BIOCHEMISTRY  DR. JAKUBOWSKI
Last Update: 3/25/16
Learning Goals/Objectives for Chapter 5A: After class and this reading, students will be able to

We have studied macromolecule structure. Now it is time to impart function to these molecules. It is simple to imagine that before these molecules can perform a function, they must interact with specific molecule(s) or ligand(s) in their environment. In fact, binding and subsequent release of a ligand might be the sole function of the macromolecule (example myoglobin binding oxygen). Binding is the first step necessary for a biological response (with the exception of visual transduction in which photoinduced isomerization of rhodopsin initiates the response). To understand binding, we must consider the equilbria involved, how binding is affected by ligand and macromolecule concentrations, and how to experimentally analyze and produce binding curves.
These derivations can be made and interpreted
using simple principles from General Chemistry, which you reviewed and
strengthened in Analytical Chemistry, with some slight differences.
Biochemists rarely talk about equilibrium or association constants, but
rather their reciprocals  the dissociation constants, Kd. For
the reactions M + L ↔ ML, where M is free macromolecule, L is free
ligand, and ML is macromoleculeligand complex (which is held together by
intermolecular forces, not covalent forces), the K_{d} is given by
[M]eq[L]eq/[ML]eq.
Figure: M is free macromolecule, L is free ligand, and ML is macromoleculeligand complex
Notice the unit of Kd is molarity, M. The lower the Kd (i.e. the higher the [ML] at any given M and L), the tighter the binding. The higher the Kd, the looser the binding. Kd's for biological molecules are finely tuned to their environments. They vary from about 1 mM (weak interactions) for some enzymesubstrate complex, to pM  fM levels. Examples of very tight, noncovalent interactions include the avidin (an egg protein)biotin (a vitamin) and thrombin (enzyme initiating clotting)hirudin (a leech salivary protein) complexes.
M = macromolecule; L = ligand
For a simple equilibrium M + L <> ML
where M = free macromolecule, L = free ligand, and ML = bound M and L (a complex)
3 equations can be written:
Equation 1  Dissociation constant: K_{d} = ([M]eq[L]eq)/[ML]eq = ([M][L])/[ML] (units of molarity)
Equation 2  Mass Balance of M: Mo = M + ML
Equation 3  Mass Balance of L: Lo = L + ML
We would like to derive equations which give ML as a function of known or measurable values. The Kd equations shows that ML depends on free M and free L. From Equations 13, two different and equally valid equations can be derived for two different cases.
EXPERIMENTAL CASE 1: USE THIS FORM OF THE EQUATION WHEN L IS MEASURABLE OR WHEN Lo >> Mo (i.e. L= Lo)
Equation 4  Substitute 2 into 1: K_{d} = ([M][L])/[ML] = [MoML][L])/[ML]
(ML)Kd = (Mo)L  (ML)L
(ML)Kd + (ML)L = (Mo)L
(ML)(Kd+L) = (Mo)L
Equation 5: ML = MoL/(Kd + L)
This equation is ALWAYS TRUE for the chemical equation written above. L is the free ligand concentration at equilibrium.
Wolfram Mathematica CDF Player  Interactive Graph of ML vs L at different Mo and Kd values (free plugin required)
A downloadable version of the file for use with the free, standalone CDF player (no browser required)
Interactive SageMath Graph: ML vs L at different Mo and Kd values
If Lo >> Mo, then the equations simplifies to:
Equation 6: ML = MoLo/(Kd + L)..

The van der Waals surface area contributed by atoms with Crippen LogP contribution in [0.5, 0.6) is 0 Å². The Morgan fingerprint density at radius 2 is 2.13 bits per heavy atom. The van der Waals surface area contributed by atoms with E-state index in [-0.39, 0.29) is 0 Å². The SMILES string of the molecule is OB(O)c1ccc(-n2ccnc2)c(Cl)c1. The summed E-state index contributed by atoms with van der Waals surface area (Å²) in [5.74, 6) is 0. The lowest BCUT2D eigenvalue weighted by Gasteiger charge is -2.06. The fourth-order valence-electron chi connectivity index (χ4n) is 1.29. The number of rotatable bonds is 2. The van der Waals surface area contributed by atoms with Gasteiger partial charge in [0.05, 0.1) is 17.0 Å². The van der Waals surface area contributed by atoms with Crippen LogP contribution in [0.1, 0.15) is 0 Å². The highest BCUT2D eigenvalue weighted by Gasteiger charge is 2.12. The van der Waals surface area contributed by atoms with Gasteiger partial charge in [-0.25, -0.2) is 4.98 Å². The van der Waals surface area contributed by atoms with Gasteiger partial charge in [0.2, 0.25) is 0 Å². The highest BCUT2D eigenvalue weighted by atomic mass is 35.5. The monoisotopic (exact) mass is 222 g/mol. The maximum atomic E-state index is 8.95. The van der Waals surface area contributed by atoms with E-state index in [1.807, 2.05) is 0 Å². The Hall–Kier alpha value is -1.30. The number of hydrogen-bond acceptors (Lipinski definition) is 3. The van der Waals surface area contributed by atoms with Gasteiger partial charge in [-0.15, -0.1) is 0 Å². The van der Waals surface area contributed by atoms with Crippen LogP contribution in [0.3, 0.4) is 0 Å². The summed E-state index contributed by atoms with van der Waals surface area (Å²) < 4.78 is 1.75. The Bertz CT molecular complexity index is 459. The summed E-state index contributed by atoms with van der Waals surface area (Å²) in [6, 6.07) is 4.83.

Dividing Equation 5 by Mo gives the fractional saturation of the macromolecule M, where
Equation 7: Y = θ= [ML]/Mo = L/(Kd + L)
where Y can vary from 0 (when L = 0) to 1 (when L >> Kd)
Wolfram Mathematica CDF Player  Interactive Graph of Y vs L at different Kd values (free plugin required)
Graphs of ML vs L (equation 5) and ML vs Lo
(equation 6), when Lo >> Mo, and Y vs L (equation 7) are all HYPERBOLAs
Equations 5. ML = MoL/(Kd + L) (and by analogy 6 and 7) can be understood best by examining three cases:
Case 1: L = 0, ML = 0
Case 2: L = Kd, ML = MoL/(L + L)= MoL/2L = Mo/2
which indicates that M is half saturated. In fact the operational definition of Kd is the ligand concentration at which the M is half saturated.
Case 3: L >> Kd, ML = Mo
EXPERIMENTAL CASE 2 (more general): USE THIS FORM OF THE EQUATION WHEN FREE L IS NOT KNOWN (such as when Lo is not >> Mo) OR YOU WISH TO CALCULATE ML FROM JUST Lo, Mo AND KD
Equation 8  Substitute 2 AND 3 into 1: K d = ([M][L])/[ML] = [MoML][LoML]/[ML]
(ML)Kd = (Mo  ML)(Lo  ML)
(ML)Kd = (Mo)(Lo)  (ML)(Lo)  (ML)(Mo) + (ML)2 or
Equation 9: (ML)2  (Lo + Mo +Kd)(ML) + (Mo)(Lo) = 0, which is of the form
ax^{2} + bx + c = 0, where
a = 1
b =  (Lo + Mo +Kd)
c = (Mo)(Lo)
which are all constants, and
x = {b +/ (b2  4ac)^{1/2}}/2a or
Equation 10: ML = {(Lo+Mo+Kd)  ((Lo+Mo+Kd)2  4MoLo)^{1/2}}/2
Wolfram Mathematica CDF Player  Interactive Graph of ML at various Lo, Mo, and Kd values (free plugin required)
A graph of ML calculated from this formula vs free L (or Lo if Lo >> Mo) give a A HYPERBOLA.
Play around with the sliders. If you set Kd to a very low number and vary Mo, you will see a curve very much like a titration curve with a sharp rise and abrupt plateau that occurs when Mo is approximately equal to Lo.
Interactive SageMath Graph: ML at various Lo, Mo and Kd values
In the derivations, we came up with two equations for ML:
Both equations are valid. In the first you must known free L which is often Lo if Mo << Lo. In the second, you don't need to know free M or L at all. At a given Lo, Mo, and Kd, you can calculate ML, which should be the same ML you get from the first equation if you know free L.
Equations 5 and 10 are useful in several circumstances. They can be used to
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